"9. Expresses its concern at the brain drain and the dangers thereof for certain Member States, in particular those facing difficulties and included in adjustment programmes, where an increasing number of graduates are being forced by massive unemployment to go abroad, depriving the countries concerned of their most valuable and productive human resources;" - Point 17.
"14. Stresses the importance of cross-sectoral cooperation at all levels and notably between the different EU strategies that affect young people (current and future EU strategies on Youth, Education and Training Strategy, Health, Employment, etc.);" - Point 8.
"17. Suggests involving local and regional authorities in the area of youth policy, especially in those Member States where they have competence in this area;" - Point 5.
"23. Calls on the Member States to issue knowledge- and evidence-based reports on the social situation and living conditions of young people, and to draw up national action plans and implement them consistently;" - Point 20.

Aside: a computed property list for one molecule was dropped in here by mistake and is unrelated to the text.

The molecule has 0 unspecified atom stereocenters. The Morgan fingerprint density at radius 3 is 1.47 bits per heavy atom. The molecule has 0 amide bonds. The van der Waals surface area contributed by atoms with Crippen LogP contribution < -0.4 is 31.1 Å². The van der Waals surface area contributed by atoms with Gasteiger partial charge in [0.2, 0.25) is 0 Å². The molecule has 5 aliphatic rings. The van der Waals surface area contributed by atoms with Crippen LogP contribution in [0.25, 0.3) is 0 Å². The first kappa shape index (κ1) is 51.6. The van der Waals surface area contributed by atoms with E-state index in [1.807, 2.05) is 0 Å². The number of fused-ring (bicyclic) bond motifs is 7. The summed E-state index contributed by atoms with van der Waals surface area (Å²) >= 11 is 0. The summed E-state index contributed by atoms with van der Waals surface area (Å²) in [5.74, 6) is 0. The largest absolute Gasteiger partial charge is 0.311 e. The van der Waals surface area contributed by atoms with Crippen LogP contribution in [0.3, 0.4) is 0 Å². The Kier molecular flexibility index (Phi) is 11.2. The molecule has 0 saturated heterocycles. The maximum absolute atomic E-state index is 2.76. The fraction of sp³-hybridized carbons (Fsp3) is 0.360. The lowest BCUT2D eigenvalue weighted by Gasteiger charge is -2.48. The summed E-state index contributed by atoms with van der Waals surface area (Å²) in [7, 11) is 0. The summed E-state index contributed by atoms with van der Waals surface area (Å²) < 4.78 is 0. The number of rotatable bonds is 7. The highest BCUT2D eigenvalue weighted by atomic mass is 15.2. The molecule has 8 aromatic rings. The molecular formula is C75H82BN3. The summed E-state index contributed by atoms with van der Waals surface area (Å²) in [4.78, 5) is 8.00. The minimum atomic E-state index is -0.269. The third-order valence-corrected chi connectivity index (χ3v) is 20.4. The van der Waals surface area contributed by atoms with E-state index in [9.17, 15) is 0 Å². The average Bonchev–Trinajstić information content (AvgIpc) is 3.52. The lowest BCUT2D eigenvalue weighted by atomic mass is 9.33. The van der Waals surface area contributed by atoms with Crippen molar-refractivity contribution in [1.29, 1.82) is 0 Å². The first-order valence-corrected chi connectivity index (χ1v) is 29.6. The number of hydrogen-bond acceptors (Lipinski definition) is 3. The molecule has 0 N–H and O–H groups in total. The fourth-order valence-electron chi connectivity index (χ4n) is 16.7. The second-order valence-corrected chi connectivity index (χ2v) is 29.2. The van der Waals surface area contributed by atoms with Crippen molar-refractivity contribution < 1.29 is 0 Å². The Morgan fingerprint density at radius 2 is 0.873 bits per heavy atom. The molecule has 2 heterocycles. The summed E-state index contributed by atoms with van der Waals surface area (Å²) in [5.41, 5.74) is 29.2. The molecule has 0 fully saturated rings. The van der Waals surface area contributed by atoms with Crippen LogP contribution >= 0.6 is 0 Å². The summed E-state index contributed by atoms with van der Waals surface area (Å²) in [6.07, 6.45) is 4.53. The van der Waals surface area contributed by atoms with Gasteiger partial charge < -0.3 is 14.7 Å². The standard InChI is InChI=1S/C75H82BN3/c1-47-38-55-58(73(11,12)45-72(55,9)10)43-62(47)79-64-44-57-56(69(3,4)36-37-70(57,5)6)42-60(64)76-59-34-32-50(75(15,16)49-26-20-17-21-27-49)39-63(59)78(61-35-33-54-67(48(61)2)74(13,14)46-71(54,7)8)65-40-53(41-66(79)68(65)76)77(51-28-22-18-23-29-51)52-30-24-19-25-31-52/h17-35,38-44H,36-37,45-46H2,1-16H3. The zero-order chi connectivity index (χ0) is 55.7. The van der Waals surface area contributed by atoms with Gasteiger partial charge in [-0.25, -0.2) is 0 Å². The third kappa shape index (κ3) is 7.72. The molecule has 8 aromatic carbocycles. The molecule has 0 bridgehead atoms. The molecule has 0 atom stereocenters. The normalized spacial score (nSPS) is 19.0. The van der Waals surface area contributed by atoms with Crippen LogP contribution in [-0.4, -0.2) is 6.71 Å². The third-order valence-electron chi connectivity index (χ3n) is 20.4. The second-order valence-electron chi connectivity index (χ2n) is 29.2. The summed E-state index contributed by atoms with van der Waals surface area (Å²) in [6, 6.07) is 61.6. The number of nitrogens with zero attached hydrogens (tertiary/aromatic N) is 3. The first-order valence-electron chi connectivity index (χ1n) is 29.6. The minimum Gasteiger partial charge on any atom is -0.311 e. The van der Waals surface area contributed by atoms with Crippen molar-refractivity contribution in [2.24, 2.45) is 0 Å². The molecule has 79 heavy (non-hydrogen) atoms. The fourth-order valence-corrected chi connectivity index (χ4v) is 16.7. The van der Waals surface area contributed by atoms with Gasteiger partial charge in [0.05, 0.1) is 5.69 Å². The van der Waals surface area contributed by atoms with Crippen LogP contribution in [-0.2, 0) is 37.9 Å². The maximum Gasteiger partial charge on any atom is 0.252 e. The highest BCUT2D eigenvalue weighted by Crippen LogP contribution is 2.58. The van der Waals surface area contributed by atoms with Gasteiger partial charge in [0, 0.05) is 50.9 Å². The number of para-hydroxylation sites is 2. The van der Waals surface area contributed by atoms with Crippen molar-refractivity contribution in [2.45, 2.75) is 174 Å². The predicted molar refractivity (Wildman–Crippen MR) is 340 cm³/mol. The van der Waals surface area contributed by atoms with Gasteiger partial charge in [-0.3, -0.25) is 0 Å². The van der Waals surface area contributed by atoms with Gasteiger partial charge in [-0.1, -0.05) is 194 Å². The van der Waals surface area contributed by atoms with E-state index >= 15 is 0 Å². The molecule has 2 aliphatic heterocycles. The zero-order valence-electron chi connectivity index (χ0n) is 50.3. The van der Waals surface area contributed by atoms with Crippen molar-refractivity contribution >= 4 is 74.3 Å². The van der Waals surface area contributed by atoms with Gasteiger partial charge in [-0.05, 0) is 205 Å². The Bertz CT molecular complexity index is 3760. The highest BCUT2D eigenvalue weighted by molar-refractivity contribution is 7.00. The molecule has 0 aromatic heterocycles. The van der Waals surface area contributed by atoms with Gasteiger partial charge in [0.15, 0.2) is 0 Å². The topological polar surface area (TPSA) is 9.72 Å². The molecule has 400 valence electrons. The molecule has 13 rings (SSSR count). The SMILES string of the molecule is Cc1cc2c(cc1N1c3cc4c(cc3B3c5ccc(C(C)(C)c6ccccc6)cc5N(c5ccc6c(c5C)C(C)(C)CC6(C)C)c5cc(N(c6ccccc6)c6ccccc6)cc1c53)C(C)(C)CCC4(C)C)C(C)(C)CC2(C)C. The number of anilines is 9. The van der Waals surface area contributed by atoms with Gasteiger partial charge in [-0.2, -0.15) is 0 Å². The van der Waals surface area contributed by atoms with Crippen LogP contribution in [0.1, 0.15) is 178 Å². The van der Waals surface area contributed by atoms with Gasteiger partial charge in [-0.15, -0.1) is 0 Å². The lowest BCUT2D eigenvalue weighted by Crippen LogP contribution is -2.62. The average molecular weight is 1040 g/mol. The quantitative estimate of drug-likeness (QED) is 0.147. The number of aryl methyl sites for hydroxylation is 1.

"46. Underlines the fact that a holistic and inclusive educational approach is essential in order to make all students feel welcome and included and empowered to take decisions about their own education; points to students leaving school with no qualifications as being one of the greatest challenges for our societies – and combating it one of our main goals – as it leads to social exclusion; points out that apart from adjusting training systems, specific measures must be introduced for those in greatest difficulty; recalls that traineeships and apprenticeships should lead to employment and that the working conditions and tasks assigned should enable trainees to acquire the practical experience and relevant skills needed to enter the labour market; believes that, in order to tackle youth unemployment, the involvement of regional and local public and private stakeholders in the design and implementation of the relevant policy mix is fundamental;" - Point 5.